I find all of the opposition to Kwanzaa on philosophical basis, given the justifications here on HBCU Connect and other syndicated sites, for some sort of observing Christmas, when we know that there's nothing "Christ" about it. Furthermore, detractors to Kwanzaa feign opposition to it, among other reasons, because it is not from Africa (as if that ever mattered in the first place). It's difficult to dispute the dubious history of Maluana Karenga. I mean, damn, if he was all that many claimed him to be, it's mind-boggling that anyone would even invite him to speak at Kwanzaa events, much less participate in a celebration he founded.

Personally, I don't celebrate Kwanzaa, even though I will attend public events along that line. And I have absolutely no problem with identifying with the 7 Principles of Blackness (more recently, watered-down to the 7 Principles). And if you ask me, one can celebrate Kwanzaa, using the same reason they do so, in embracing and "celebrating" Christmas; visiting and spending time with family, understanding that more than likely, more of us have family members who will deal with Christmas, only, with only a select few, rejecting this for Kwanzaa.

After all, I think even one's own parents would understand the principled stand they might take by not visiting them on that day, if he/she has been a dutiful child to them, for the other 364 or 365 days of the year. So we should stop acting as if on that one day, your decision to stay home makes you something other than that! (I know that some of you here who are reading this, just can't wait to dismiss Muslims who choose not to visit on Christmas day as "extreme" and "backwards Moozlims" (Yup, I went there, LOL).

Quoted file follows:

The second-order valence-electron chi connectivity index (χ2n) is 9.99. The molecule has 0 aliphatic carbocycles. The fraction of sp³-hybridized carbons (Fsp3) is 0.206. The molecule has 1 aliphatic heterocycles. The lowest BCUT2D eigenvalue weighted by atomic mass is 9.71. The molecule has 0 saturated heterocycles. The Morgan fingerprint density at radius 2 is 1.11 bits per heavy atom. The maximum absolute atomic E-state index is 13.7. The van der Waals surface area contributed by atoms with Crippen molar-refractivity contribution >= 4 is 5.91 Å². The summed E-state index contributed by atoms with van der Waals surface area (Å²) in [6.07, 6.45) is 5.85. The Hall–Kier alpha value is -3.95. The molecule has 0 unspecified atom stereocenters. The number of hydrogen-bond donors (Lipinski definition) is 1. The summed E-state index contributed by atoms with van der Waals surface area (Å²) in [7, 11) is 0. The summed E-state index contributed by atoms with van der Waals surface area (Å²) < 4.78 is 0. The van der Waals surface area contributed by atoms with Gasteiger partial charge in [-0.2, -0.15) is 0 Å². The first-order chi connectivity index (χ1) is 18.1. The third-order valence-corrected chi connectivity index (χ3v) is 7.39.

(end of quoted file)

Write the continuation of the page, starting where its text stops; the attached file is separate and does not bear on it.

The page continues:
Then again, one could look at this from the standpoint that since to them, it's just another day, a visit on "Christmas" isn't a big deal, anyway.

To perhaps gain a better understanding as to why Kwanzaa is preferable to Christmas, we should read the book "Afrikan People and European Holidays" by the late, Dr. Ishakamusa Barashango (very gifted brother in my opinion). The book is a timeless classic, and as we witness the madness that continues, these descriptions are only underscored, tenfold.

Thursday, January 5th 2012 at 2:39PM
Siebra Muhammad
A Registration Clerk/Specialist at New Orleans Public Schools

Ishakamusa Barashango, Ph.D., a Black liberationist and lecturer taught that holidays are merely mechanisms established by people of European descent to continue to oppress and suppress Black people and deify themselves.

“We are so compelled by the conditions in the environment (in which) we are living to look at things in a fantasy manner rather from the viewpoint of reality. We are still being subject to a European worldview,” the teacher and former pastor said at a 1990s lecture about European holidays and Black mental genocide.

He further explained that due to the whitewashing of African culture in America, the African perspective of life and happiness and celebrations has been distorted, perverted, and converted to a European worldview.

“Holidays are the institutionalized celebration of the thoughts and ideas of a particular philosophical worldview … The celebration of holidays helps to establish and maintain strong emotional and cultural bonds between you and that which you are celebrating. When we celebrate European holidays, what are we binding ourselves to?” Barashango asked.

We just celebrated Thanksgiving, or in the eyes of some liberationists like Barashango, Native American genocide. Several other American holidays like Halloween, Columbus Day, and Christmas come from European philosophies, pagan religious practices and celebrations of White’s victory over their enemies.

Our African ancestors did celebrate many things like the harvest and victory, but Barashango emphasized in his lecture that we have never celebrated the victory of our enemies over us as we do today in America.

“Thanksgiving Day literally is a holiday celebrating the beginnings of the almost total extermination of an entire race of people, commonly called ‘Indians’, and the enslavement, continued oppression and genocide of the African, by European settlers … For over 100 years now.